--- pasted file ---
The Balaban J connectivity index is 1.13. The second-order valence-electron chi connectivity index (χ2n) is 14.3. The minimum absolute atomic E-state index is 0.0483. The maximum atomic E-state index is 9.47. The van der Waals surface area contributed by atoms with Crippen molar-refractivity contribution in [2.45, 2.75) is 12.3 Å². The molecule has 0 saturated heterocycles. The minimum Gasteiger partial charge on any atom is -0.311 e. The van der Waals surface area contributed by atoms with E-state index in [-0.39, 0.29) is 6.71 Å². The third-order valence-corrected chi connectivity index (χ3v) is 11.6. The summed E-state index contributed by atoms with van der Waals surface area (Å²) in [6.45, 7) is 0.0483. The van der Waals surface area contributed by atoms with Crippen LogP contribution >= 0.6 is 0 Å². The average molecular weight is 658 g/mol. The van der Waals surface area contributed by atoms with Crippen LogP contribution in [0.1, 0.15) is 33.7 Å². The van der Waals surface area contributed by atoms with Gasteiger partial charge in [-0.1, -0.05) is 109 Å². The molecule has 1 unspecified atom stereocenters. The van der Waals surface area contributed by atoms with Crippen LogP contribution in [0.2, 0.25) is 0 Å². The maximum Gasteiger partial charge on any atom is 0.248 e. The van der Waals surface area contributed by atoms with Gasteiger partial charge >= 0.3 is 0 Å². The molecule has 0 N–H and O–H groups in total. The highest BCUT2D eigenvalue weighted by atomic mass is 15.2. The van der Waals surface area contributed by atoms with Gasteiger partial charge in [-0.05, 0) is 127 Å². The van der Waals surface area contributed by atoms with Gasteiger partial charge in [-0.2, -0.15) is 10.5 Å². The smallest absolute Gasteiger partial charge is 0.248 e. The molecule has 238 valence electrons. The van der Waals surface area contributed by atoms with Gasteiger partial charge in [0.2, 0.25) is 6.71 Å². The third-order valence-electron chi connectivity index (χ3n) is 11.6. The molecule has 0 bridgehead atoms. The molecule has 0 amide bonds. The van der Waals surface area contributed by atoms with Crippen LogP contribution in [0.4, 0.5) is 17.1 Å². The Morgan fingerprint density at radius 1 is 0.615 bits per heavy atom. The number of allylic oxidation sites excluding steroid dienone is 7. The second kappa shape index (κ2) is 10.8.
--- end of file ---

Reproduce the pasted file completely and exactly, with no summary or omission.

The Balaban J connectivity index is 1.13. The second-order valence-electron chi connectivity index (χ2n) is 14.3. The minimum absolute atomic E-state index is 0.0483. The maximum atomic E-state index is 9.47. The van der Waals surface area contributed by atoms with Crippen molar-refractivity contribution in [2.45, 2.75) is 12.3 Å². The molecule has 0 saturated heterocycles. The minimum Gasteiger partial charge on any atom is -0.311 e. The van der Waals surface area contributed by atoms with E-state index in [-0.39, 0.29) is 6.71 Å². The third-order valence-corrected chi connectivity index (χ3v) is 11.6. The summed E-state index contributed by atoms with van der Waals surface area (Å²) in [6.45, 7) is 0.0483. The van der Waals surface area contributed by atoms with Crippen LogP contribution >= 0.6 is 0 Å². The average molecular weight is 658 g/mol. The van der Waals surface area contributed by atoms with Crippen LogP contribution in [0.1, 0.15) is 33.7 Å². The van der Waals surface area contributed by atoms with Gasteiger partial charge in [-0.1, -0.05) is 109 Å². The molecule has 1 unspecified atom stereocenters. The van der Waals surface area contributed by atoms with Crippen LogP contribution in [0.2, 0.25) is 0 Å². The maximum Gasteiger partial charge on any atom is 0.248 e. The van der Waals surface area contributed by atoms with Gasteiger partial charge >= 0.3 is 0 Å². The molecule has 0 N–H and O–H groups in total. The highest BCUT2D eigenvalue weighted by atomic mass is 15.2. The van der Waals surface area contributed by atoms with Gasteiger partial charge in [-0.05, 0) is 127 Å². The van der Waals surface area contributed by atoms with Gasteiger partial charge in [-0.2, -0.15) is 10.5 Å². The smallest absolute Gasteiger partial charge is 0.248 e. The molecule has 238 valence electrons. The van der Waals surface area contributed by atoms with Gasteiger partial charge in [0.2, 0.25) is 6.71 Å². The third-order valence-electron chi connectivity index (χ3n) is 11.6. The molecule has 0 bridgehead atoms. The molecule has 0 amide bonds. The van der Waals surface area contributed by atoms with Crippen LogP contribution in [0.4, 0.5) is 17.1 Å². The Morgan fingerprint density at radius 1 is 0.615 bits per heavy atom. The number of allylic oxidation sites excluding steroid dienone is 7. The second kappa shape index (κ2) is 10.8.